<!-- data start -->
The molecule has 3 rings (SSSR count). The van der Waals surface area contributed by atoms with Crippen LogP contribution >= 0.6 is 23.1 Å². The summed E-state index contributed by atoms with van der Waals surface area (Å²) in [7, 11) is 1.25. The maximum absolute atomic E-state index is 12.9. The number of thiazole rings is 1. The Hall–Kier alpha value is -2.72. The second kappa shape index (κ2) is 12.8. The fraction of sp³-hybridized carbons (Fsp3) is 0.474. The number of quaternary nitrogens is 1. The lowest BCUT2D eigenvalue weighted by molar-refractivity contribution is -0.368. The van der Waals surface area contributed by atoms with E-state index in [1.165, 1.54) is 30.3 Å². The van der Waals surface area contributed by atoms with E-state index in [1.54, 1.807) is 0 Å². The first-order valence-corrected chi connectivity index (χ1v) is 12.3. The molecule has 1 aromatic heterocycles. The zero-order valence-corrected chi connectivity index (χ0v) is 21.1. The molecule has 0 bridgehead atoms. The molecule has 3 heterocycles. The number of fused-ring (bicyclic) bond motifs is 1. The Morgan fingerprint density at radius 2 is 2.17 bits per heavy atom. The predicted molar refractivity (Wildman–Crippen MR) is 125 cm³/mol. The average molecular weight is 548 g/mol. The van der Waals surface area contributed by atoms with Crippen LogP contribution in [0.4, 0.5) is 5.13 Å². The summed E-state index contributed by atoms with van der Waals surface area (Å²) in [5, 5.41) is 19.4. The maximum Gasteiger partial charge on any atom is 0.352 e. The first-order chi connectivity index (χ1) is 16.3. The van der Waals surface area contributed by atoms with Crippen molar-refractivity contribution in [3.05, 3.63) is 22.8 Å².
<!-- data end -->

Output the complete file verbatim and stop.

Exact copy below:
The molecule has 3 rings (SSSR count). The van der Waals surface area contributed by atoms with Crippen LogP contribution >= 0.6 is 23.1 Å². The summed E-state index contributed by atoms with van der Waals surface area (Å²) in [7, 11) is 1.25. The maximum absolute atomic E-state index is 12.9. The number of thiazole rings is 1. The Hall–Kier alpha value is -2.72. The second kappa shape index (κ2) is 12.8. The fraction of sp³-hybridized carbons (Fsp3) is 0.474. The number of quaternary nitrogens is 1. The lowest BCUT2D eigenvalue weighted by molar-refractivity contribution is -0.368. The van der Waals surface area contributed by atoms with E-state index in [1.165, 1.54) is 30.3 Å². The van der Waals surface area contributed by atoms with E-state index in [1.54, 1.807) is 0 Å². The first-order valence-corrected chi connectivity index (χ1v) is 12.3. The molecule has 1 aromatic heterocycles. The zero-order valence-corrected chi connectivity index (χ0v) is 21.1. The molecule has 0 bridgehead atoms. The molecule has 3 heterocycles. The number of fused-ring (bicyclic) bond motifs is 1. The Morgan fingerprint density at radius 2 is 2.17 bits per heavy atom. The predicted molar refractivity (Wildman–Crippen MR) is 125 cm³/mol. The average molecular weight is 548 g/mol. The van der Waals surface area contributed by atoms with Crippen LogP contribution in [0.4, 0.5) is 5.13 Å². The summed E-state index contributed by atoms with van der Waals surface area (Å²) in [5, 5.41) is 19.4. The maximum Gasteiger partial charge on any atom is 0.352 e. The first-order chi connectivity index (χ1) is 16.3. The van der Waals surface area contributed by atoms with Crippen molar-refractivity contribution in [3.05, 3.63) is 22.8 Å².